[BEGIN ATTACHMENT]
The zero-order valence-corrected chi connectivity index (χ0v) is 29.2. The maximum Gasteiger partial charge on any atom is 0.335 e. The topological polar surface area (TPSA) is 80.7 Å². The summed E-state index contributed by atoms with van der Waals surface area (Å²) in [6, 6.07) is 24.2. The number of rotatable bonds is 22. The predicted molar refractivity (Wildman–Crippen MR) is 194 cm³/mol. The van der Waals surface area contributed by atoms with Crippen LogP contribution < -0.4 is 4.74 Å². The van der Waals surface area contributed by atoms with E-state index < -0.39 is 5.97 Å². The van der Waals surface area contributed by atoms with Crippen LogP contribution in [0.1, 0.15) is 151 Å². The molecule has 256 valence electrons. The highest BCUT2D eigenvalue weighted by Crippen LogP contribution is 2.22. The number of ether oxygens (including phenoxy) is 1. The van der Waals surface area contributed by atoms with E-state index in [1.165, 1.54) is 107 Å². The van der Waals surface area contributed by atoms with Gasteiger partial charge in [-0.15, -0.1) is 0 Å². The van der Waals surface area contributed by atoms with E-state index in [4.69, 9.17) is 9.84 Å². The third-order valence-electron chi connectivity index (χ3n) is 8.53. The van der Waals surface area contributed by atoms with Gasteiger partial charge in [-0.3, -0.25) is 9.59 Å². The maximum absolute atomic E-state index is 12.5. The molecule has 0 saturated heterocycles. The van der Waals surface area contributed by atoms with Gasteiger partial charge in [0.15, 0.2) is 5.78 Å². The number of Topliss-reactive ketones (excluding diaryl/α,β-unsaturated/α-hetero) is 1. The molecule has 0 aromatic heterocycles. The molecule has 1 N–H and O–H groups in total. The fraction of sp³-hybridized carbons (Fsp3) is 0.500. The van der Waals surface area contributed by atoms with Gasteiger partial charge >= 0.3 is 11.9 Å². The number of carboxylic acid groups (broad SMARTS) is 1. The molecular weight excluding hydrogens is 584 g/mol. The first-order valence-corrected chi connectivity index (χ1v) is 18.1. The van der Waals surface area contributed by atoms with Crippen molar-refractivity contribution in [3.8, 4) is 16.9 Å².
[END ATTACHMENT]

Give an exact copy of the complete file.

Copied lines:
The zero-order valence-corrected chi connectivity index (χ0v) is 29.2. The maximum Gasteiger partial charge on any atom is 0.335 e. The topological polar surface area (TPSA) is 80.7 Å². The summed E-state index contributed by atoms with van der Waals surface area (Å²) in [6, 6.07) is 24.2. The number of rotatable bonds is 22. The predicted molar refractivity (Wildman–Crippen MR) is 194 cm³/mol. The van der Waals surface area contributed by atoms with Crippen LogP contribution < -0.4 is 4.74 Å². The van der Waals surface area contributed by atoms with E-state index < -0.39 is 5.97 Å². The van der Waals surface area contributed by atoms with Crippen LogP contribution in [0.1, 0.15) is 151 Å². The molecule has 256 valence electrons. The highest BCUT2D eigenvalue weighted by Crippen LogP contribution is 2.22. The number of ether oxygens (including phenoxy) is 1. The van der Waals surface area contributed by atoms with E-state index in [1.165, 1.54) is 107 Å². The van der Waals surface area contributed by atoms with Gasteiger partial charge in [-0.15, -0.1) is 0 Å². The van der Waals surface area contributed by atoms with E-state index in [4.69, 9.17) is 9.84 Å². The third-order valence-electron chi connectivity index (χ3n) is 8.53. The van der Waals surface area contributed by atoms with Gasteiger partial charge in [-0.3, -0.25) is 9.59 Å². The maximum absolute atomic E-state index is 12.5. The molecule has 0 saturated heterocycles. The van der Waals surface area contributed by atoms with Gasteiger partial charge in [0.15, 0.2) is 5.78 Å². The number of Topliss-reactive ketones (excluding diaryl/α,β-unsaturated/α-hetero) is 1. The molecule has 0 aromatic heterocycles. The molecule has 1 N–H and O–H groups in total. The fraction of sp³-hybridized carbons (Fsp3) is 0.500. The van der Waals surface area contributed by atoms with Gasteiger partial charge >= 0.3 is 11.9 Å². The number of carboxylic acid groups (broad SMARTS) is 1. The molecular weight excluding hydrogens is 584 g/mol. The first-order valence-corrected chi connectivity index (χ1v) is 18.1. The van der Waals surface area contributed by atoms with Crippen molar-refractivity contribution in [3.8, 4) is 16.9 Å².